My third and final installment of photos from my trip to Australia last month ends on a HIGH as I snap some captivating shots from above.
On the approach to Sydney Airport I got a lucky view out the plane window over the city. The city centre is towards the top right and if you look very carefully you may just make out Sydney Harbour Bridge, an imposing landmark if ever there was, for miles around. As I’ve said in previous blogs, I love taking shots out of aircraft windows, but by no means is a good shot guaranteed. You are sometime battling against sometimes poor light, engine vibration or air turbulence, but more often clouds, haze and most frustratingly, reflections on the glass. In a low flying privately hired Cessna you may be able to (and I have) briefly open and poke your lens out of the window, but alas they don’t tend allow this on a Boeing 737!
At almost exactly one thousand feet high, the Sydney Tower is the second highest observation tower in the southern hemisphere and an irresistible destination for me with camera.
The weather wasn’t perfect but being cloudy at least let me have an evenly lit view, rather than having to worry about where the sun was. What was a nuisance was the fact that visibility wasn’t great, so photography was realistically of the city centre only. And waw, what a view it was! I was pleased with the results. Shooting through a window is never ideal, as reflections are then make or break of a good shot. Press your camera lens right to the glass and if necessary cup your hands round the outside so no reflections creep in. My first shot was of the city’s cathedral, which was almost immediately below and looked nice with the fountain in the foreground.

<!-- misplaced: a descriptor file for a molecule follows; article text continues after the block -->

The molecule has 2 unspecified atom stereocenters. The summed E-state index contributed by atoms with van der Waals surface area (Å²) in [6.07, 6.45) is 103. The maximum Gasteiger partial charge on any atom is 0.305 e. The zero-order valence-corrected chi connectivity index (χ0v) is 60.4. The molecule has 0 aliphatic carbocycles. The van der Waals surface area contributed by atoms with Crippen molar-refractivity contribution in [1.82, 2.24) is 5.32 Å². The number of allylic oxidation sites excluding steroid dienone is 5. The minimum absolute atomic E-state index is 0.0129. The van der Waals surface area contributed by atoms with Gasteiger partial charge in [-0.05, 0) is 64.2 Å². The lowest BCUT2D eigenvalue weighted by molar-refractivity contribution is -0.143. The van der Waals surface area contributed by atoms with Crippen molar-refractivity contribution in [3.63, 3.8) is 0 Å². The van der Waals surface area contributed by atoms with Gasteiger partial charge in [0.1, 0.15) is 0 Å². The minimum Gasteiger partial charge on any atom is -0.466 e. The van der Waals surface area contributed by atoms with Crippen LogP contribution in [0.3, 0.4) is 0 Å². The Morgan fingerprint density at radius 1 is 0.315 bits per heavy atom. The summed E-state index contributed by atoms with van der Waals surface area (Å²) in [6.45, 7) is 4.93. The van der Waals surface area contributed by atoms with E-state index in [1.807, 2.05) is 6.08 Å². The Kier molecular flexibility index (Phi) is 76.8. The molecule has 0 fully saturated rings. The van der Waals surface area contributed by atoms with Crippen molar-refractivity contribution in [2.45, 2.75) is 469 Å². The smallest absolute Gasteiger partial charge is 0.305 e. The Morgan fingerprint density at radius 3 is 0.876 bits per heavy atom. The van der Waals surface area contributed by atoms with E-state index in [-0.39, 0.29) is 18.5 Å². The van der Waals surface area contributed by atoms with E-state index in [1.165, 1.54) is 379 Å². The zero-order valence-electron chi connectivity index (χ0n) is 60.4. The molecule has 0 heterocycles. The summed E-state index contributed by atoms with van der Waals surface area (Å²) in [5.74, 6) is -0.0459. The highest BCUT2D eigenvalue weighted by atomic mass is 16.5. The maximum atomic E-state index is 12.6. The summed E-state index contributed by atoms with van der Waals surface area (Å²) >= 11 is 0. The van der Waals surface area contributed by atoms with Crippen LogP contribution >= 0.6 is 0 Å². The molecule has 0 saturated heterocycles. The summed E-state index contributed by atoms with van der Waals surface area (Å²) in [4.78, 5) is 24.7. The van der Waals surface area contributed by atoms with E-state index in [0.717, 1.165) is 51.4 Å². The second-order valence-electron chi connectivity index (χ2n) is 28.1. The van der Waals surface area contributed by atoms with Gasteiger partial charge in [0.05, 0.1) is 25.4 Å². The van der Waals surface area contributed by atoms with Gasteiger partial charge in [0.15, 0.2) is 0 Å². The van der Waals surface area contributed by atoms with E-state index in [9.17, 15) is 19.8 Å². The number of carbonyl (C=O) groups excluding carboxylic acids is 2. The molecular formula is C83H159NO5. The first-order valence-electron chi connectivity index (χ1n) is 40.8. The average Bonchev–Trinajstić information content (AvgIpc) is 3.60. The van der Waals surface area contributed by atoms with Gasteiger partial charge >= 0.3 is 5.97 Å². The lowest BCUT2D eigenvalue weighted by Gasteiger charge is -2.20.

Changing to a wider lens and we get a nice panorama looking down the river towards the sea. It’s a big and very spread out city, partly because there is so much water all around.
Shots like this do benefit from a lot of editing in Photoshop (other photo editing software is available!) and I started by using auto levels on the distant horizon to add some clarity, being careful not to overdo it and make it look rather unnatural.
Further round to the west and the scene becomes a mass of high rise blocks, not the clearest of shots and spoiled a bit by the reflections I couldn’t avoid on the right, but nonetheless a nice record to have.
I really struggled to get a good view of the famous Sydney Harbour Bridge from my viewpoint in the observation tower, partly because it was very hazy and I couldn’t get rid of the reflections despite twisting my arms and body into contortions like a complete idiot to shield the lens! Also in that direction was a rather ugly tower block placed by some thoughtless planner encroaching into the view.
And now for something completely different… Leaving the city behind for a few hours I headed by train, on I believe, one of the world’s steepest mainline railways into the Blue Mountains. At nearly 3,500 feet above sea level and besieged by tourists, the ‘Three Sisters‘ rock formation is a must for a photo. These mountains have a particularly defined blue haze, due to evaporating eucalyptus oil (I really needed spell checker for that!) from the huge forest. I didn’t try to remove that digitally as it would have been ‘wrong’. To get my shot, I was actually a couple of miles away and using my trust zoom lens having waited patiently, for the sun at last, to have made an appearance. I really need the contrast here to show the rock surface. It also brings out the colours too.